A New York state judge on Tuesday handed Exxon Mobil a victory in the civil case brought by the state’s attorney general that argued the company had engaged in fraud through its statements about how it accounted for the costs of climate change regulation.
After some four years of investigation and millions of pages of documents produced by the company, the judge said, attorney general Letitia James and her staff “failed to establish by a preponderance of the evidence” that Exxon violated the Martin Act, New York’s powerful legal tool against shareholder fraud, in the closely watched case.
In a statement, the company said “Today’s ruling affirms the position Exxon Mobil has held throughout the New York Attorney General’s baseless investigation. We provided our investors with accurate information on the risks of climate change. ”
In a statement, Ms. James said, “For the first time in history, Exxon Mobil was compelled to answer publicly for their internal decisions that misled investors.”
Acknowledging the loss, she said, “Despite this decision, we will continue to fight to ensure companies are held responsible for actions that undermine and jeopardize the financial health and safety of Americans across our country, and we will continue to fight to end climate change.”
Exxon’s statement also said: “Lawsuits that waste millions of dollars of taxpayer money do nothing to advance meaningful actions that reduce the risks of climate change. Exxon Mobil will continue to invest in researching breakthrough technologies to reduce emissions while meeting society’s growing demand for energy.”
Throughout the 12 days of hearings, there were indications that the judge, Barry Ostrager, might rule against the state. He seemed frequently impatient with the presentation by the attorney general’s staff, and was fully engaged in the testimony from the company’s former chairman, Rex Tillerson.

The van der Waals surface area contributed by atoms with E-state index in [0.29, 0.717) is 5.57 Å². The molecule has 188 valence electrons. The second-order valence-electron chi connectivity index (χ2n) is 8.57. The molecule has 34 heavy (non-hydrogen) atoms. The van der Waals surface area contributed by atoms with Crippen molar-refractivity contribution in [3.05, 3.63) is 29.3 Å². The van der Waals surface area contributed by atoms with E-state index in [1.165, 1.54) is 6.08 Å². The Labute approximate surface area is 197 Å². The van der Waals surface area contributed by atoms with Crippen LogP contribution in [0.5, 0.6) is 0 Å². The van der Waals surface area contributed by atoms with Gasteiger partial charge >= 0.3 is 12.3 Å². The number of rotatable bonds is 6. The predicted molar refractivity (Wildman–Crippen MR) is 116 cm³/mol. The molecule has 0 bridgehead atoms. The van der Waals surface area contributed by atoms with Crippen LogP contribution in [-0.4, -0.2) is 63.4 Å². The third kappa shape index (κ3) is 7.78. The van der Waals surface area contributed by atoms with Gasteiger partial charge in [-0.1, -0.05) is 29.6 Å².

In the lawsuit against the company, filed last year under Barbara Underwood, who was attorney general at the time, the state argued that Exxon had erected “a Potemkin village to create the illusion that it had fully considered the risks of climate change regulation and it had factored those risks into its business operations.”
The state argued that Exxon was essentially keeping two sets of books in regard to climate change: one presented to the public that accounted for the potential future costs and another internal set in which those costs were disregarded. The state was asking for as much as $1.6 billion to be paid in restitution to shareholders.
Exxon countered that it had developed a “robust” system for dealing with future climate costs, and that its statements about its accounting for such costs were not misleading.